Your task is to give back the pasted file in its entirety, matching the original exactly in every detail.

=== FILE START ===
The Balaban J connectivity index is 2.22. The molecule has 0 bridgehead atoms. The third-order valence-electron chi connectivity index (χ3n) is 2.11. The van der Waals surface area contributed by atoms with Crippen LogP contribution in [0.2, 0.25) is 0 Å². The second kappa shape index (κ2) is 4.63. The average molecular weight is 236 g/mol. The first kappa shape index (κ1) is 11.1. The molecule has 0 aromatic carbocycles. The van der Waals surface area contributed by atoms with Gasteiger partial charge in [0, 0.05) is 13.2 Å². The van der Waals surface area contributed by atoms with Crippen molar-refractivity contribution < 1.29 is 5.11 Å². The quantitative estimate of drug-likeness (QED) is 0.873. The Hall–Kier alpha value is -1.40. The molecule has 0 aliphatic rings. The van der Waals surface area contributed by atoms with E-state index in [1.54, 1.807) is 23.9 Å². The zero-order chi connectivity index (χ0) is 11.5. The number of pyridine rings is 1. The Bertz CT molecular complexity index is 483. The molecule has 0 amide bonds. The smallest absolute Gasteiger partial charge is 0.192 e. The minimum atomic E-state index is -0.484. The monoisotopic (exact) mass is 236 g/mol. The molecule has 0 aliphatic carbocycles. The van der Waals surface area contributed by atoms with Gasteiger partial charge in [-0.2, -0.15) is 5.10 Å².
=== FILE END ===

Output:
The Balaban J connectivity index is 2.22. The molecule has 0 bridgehead atoms. The third-order valence-electron chi connectivity index (χ3n) is 2.11. The van der Waals surface area contributed by atoms with Crippen LogP contribution in [0.2, 0.25) is 0 Å². The second kappa shape index (κ2) is 4.63. The average molecular weight is 236 g/mol. The first kappa shape index (κ1) is 11.1. The molecule has 0 aromatic carbocycles. The van der Waals surface area contributed by atoms with Gasteiger partial charge in [0, 0.05) is 13.2 Å². The van der Waals surface area contributed by atoms with Crippen molar-refractivity contribution < 1.29 is 5.11 Å². The quantitative estimate of drug-likeness (QED) is 0.873. The Hall–Kier alpha value is -1.40. The molecule has 0 aliphatic rings. The van der Waals surface area contributed by atoms with E-state index in [1.54, 1.807) is 23.9 Å². The zero-order chi connectivity index (χ0) is 11.5. The number of pyridine rings is 1. The Bertz CT molecular complexity index is 483. The molecule has 0 amide bonds. The smallest absolute Gasteiger partial charge is 0.192 e. The minimum atomic E-state index is -0.484. The monoisotopic (exact) mass is 236 g/mol. The molecule has 0 aliphatic carbocycles. The van der Waals surface area contributed by atoms with Gasteiger partial charge in [-0.2, -0.15) is 5.10 Å².